ChatOps (Slack integration)
Last updated 17 January 2018
Table of Contents
How it works
Heroku ChatOps uses the power of Heroku Pipelines to bring a collaborative deploy workflow to Slack.
Heroku ChatOps also provides some additional features over a traditional Heroku deploy. When you deploy using Heroku ChatOps, we’ll check your required status checks on GitHub to ensure that you’re only deploying code with passing tests. We’ll also notify GitHub that your code has been deployed so that your pull requests will have a record of successful or failed deploys.
Installation and setup of Heroku ChatOps requires Slack permissions to add and approve apps. More information on Slack app management is available here.
Since Heroku ChatOps is built around pipelines, your applications need to be in a pipeline to take advantage of ChatOps features.
Click here to get started:
Setup your account
To use Heroku ChatOps, you need to sign in to Heroku and GitHub. Any permission you have in ChatOps comes directly from the permissions you have in Heroku and GitHub.
If you’re either the owner or a collaborator on an app, you have all the required permissions to use ChatOps on that app.
If you’re either the owner or a collaborator on the GitHub repository that is linked to your pipeline, you have all the required permissions to use ChatOps on that pipeline.
Deploying code to an app
There are two ways to deploy your code to an app using Heroku ChatOps, the deployment flow or Pipeline promotions. With both deploys and promotions, we’ll use Slack threads to provide updates along the way, from when the deployment or promotion starts, to when your last dyno has finished restarting.
Each step is saved in a thread:
/h deploy PIPELINE_NAME to STAGE_NAME
Deploying a specific branch
/h deploy PIPELINE_NAME/BRANCH_NAME to STAGE_NAME
Deploying when you have multiple apps in a stage
/h deploy PIPELINE_NAME to STAGE_NAME/APP_NAME
Forcing a deployment even if pre-deploy checks are failing
If you try to deploy an app when a required status check is failing , it will refuse to deploy.
You need to force the deployment using
/h deploy! PIPELINE_NAME to STAGE_NAME
Pipeline promotions have a few additional benefits over manual deployment workflows. For example, they ensure that a release to production contains the exact same compiled code as a release to staging, and promotions will also be faster than recompiling the slug.
By default, it will promote from staging to production.
/h promote PIPELINE_NAME
You can also specify an upstream stage. It will promote from the specific upstream stage to production.
/h promote PIPELINE_NAME from UPSTREAM_STAGE
Multiple apps in a stage
If you have multiple apps in your upstream stage, you’ll need to specify a source app to promote from.
/h promote PIPELINE_NAME from UPSTREAM_STAGE/APP_NAME to DOWNSTREAM_STAGE
If you have multiple apps in the downstream stage, you’ll need to specify which downstream app you’d like to promote to.
/h promote PIPELINE_NAME from UPSTREAM_STAGE/APP_NAME to DOWNSTREAM_STAGE/APP_NAME
Or you have multiple apps in the downstream stage, you can also specify a list of target app separated by a comma.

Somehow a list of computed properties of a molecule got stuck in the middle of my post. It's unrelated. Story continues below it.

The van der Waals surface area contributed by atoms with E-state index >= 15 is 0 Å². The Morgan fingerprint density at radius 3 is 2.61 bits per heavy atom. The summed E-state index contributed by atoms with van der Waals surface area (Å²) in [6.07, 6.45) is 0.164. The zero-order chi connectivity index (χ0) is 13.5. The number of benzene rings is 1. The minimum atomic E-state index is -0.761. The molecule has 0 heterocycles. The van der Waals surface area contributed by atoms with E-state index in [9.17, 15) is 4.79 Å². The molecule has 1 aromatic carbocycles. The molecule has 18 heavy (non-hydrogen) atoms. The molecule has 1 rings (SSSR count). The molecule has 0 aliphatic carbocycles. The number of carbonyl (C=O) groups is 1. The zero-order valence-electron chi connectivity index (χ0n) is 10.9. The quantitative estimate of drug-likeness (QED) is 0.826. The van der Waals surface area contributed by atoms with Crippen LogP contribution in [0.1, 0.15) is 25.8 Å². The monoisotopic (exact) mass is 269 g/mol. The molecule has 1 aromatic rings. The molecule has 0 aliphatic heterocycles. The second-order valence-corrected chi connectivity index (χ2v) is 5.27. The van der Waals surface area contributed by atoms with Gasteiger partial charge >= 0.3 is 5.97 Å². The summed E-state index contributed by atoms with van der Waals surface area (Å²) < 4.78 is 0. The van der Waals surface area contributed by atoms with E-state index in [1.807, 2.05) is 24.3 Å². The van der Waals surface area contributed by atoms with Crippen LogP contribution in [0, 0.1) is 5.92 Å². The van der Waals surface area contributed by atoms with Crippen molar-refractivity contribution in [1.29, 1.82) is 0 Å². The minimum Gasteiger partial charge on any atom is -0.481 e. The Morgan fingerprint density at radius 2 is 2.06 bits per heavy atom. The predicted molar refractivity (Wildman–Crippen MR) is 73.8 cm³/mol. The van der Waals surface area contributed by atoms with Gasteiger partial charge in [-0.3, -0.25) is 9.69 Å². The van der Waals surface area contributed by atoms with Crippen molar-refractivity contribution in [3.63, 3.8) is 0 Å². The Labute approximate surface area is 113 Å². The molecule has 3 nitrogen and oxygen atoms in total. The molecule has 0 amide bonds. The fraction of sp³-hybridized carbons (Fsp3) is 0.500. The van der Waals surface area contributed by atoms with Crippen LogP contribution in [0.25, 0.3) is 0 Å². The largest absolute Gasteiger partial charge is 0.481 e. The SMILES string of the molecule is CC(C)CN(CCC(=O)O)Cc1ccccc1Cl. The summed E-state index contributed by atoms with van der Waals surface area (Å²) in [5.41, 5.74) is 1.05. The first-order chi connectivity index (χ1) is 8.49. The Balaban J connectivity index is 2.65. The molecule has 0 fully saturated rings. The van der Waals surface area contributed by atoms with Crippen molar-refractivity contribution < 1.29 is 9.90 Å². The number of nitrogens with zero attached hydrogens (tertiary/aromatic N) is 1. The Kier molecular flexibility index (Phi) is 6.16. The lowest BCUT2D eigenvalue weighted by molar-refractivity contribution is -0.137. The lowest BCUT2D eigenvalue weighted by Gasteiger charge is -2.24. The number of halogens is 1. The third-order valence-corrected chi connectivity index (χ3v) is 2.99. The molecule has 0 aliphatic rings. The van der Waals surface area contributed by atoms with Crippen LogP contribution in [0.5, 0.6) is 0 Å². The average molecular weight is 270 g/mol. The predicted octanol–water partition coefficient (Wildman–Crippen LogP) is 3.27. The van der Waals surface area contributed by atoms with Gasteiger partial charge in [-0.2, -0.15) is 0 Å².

/h promote PIPELINE_NAME from UPSTREAM_STAGE/APP_NAME to DOWNSTREAM_STAGE/APP_NAME,APP_NAME2
Or another way to promote to multiple apps in a downstream stage is by specifying that you’d like to promote to all downstream apps.
/h promote PIPELINE_NAME from UPSTREAM_STAGE/APP_NAME to DOWNSTREAM_STAGE/all
Forcing a promotion even if pre-deploy checks are failing
If you try to promote an app without having the required contexts, it will refuse to promote. You need to force the promotion to bypass the check.
/h promote! PIPELINE_NAME
Viewing latest releases
You can view the latest code deploys and configuration changes for the default stage.
Releases for production stage
/h releases PIPELINE_NAME
Releases for a specific stage
You can also specify a stage, like
/h releases PIPELINE_NAME in STAGE_NAME
/h info PIPELINE_NAME
You can obtain a list of deployable pipelines.
Connecting CI and other pipeline events to your Slack
If you’d like to be notified about pipeline events, like a pull request opening, a Heroku dashboard deploy or promotion occuring, or your CI tests passing, you can route notifications to any public Slack channel.
Route pipeline notifications to a channel
/h route PIPELINE_NAME to #CHANNEL_NAME
Once you route your pipeline notifications to your channel, you’ll start receiving notifications. Here’s an example of a CI notification:
Pipeline notification routing currently only supports a single Slack channel. Pipeline events initiated from the CLI are not displayed.
Stop routing Pipeline’s notifications to a channel
You can also disable notifications for a pipeline.
/h route:disable PIPELINE_NAME
List Pipelines routed to a channel
Threshold Alert notification routing
Threshold Alerts allow you to monitor application health by sending a notification if the p95 response time or error rate for your app’s web dynos exceeds your configured threshold setting for a specified period of time. Once you have a pipeline routed, you’ll also receive Threshold Alert notifications for any alerts configured for pipeline apps.
Alert monitors are configurable in Application Metrics.
Within Slack you’ll see receive a notification for the alert and when app health returns to an acceptable state. Clicking on the message links will take you to Application Metrics for further investigation or to adjust alert threshold settings.
ChatOps does not support routing notifications to private Slack channels or teams using Github Enterprise.